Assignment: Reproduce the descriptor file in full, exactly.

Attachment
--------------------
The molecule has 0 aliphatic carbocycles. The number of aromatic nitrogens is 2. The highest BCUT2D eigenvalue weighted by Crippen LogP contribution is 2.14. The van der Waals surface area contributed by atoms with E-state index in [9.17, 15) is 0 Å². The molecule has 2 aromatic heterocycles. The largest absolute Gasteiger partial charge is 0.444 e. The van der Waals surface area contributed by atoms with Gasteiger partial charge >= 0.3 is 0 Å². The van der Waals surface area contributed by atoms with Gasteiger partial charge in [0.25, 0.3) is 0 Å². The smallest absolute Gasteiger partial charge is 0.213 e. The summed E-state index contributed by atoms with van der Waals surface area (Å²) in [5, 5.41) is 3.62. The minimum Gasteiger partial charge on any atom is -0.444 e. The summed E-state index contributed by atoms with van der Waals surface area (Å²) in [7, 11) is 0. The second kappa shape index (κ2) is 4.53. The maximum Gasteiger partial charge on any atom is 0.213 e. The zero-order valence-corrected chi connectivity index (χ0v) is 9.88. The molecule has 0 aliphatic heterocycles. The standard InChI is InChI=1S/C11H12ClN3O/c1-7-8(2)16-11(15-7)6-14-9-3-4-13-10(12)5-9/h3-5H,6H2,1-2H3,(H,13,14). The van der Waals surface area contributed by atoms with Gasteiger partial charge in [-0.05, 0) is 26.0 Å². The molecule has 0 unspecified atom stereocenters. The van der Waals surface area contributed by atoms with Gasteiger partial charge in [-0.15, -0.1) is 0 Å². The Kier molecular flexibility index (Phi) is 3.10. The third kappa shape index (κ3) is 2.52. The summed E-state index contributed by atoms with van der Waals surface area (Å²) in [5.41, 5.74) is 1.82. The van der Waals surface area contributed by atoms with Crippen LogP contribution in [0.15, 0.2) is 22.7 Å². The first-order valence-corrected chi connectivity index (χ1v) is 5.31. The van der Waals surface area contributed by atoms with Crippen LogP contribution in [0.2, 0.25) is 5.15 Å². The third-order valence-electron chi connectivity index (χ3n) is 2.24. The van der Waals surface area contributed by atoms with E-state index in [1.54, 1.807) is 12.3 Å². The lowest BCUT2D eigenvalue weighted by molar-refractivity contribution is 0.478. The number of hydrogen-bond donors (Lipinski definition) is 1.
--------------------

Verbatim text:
The molecule has 0 aliphatic carbocycles. The number of aromatic nitrogens is 2. The highest BCUT2D eigenvalue weighted by Crippen LogP contribution is 2.14. The van der Waals surface area contributed by atoms with E-state index in [9.17, 15) is 0 Å². The molecule has 2 aromatic heterocycles. The largest absolute Gasteiger partial charge is 0.444 e. The van der Waals surface area contributed by atoms with Gasteiger partial charge >= 0.3 is 0 Å². The van der Waals surface area contributed by atoms with Gasteiger partial charge in [0.25, 0.3) is 0 Å². The smallest absolute Gasteiger partial charge is 0.213 e. The summed E-state index contributed by atoms with van der Waals surface area (Å²) in [5, 5.41) is 3.62. The minimum Gasteiger partial charge on any atom is -0.444 e. The summed E-state index contributed by atoms with van der Waals surface area (Å²) in [7, 11) is 0. The second kappa shape index (κ2) is 4.53. The maximum Gasteiger partial charge on any atom is 0.213 e. The zero-order valence-corrected chi connectivity index (χ0v) is 9.88. The molecule has 0 aliphatic heterocycles. The standard InChI is InChI=1S/C11H12ClN3O/c1-7-8(2)16-11(15-7)6-14-9-3-4-13-10(12)5-9/h3-5H,6H2,1-2H3,(H,13,14). The van der Waals surface area contributed by atoms with Gasteiger partial charge in [-0.05, 0) is 26.0 Å². The molecule has 0 unspecified atom stereocenters. The van der Waals surface area contributed by atoms with Gasteiger partial charge in [-0.15, -0.1) is 0 Å². The Kier molecular flexibility index (Phi) is 3.10. The third kappa shape index (κ3) is 2.52. The summed E-state index contributed by atoms with van der Waals surface area (Å²) in [5.41, 5.74) is 1.82. The van der Waals surface area contributed by atoms with Crippen LogP contribution in [0.15, 0.2) is 22.7 Å². The first-order valence-corrected chi connectivity index (χ1v) is 5.31. The van der Waals surface area contributed by atoms with Crippen LogP contribution in [0.2, 0.25) is 5.15 Å². The third-order valence-electron chi connectivity index (χ3n) is 2.24. The van der Waals surface area contributed by atoms with E-state index in [1.54, 1.807) is 12.3 Å². The lowest BCUT2D eigenvalue weighted by molar-refractivity contribution is 0.478. The number of hydrogen-bond donors (Lipinski definition) is 1.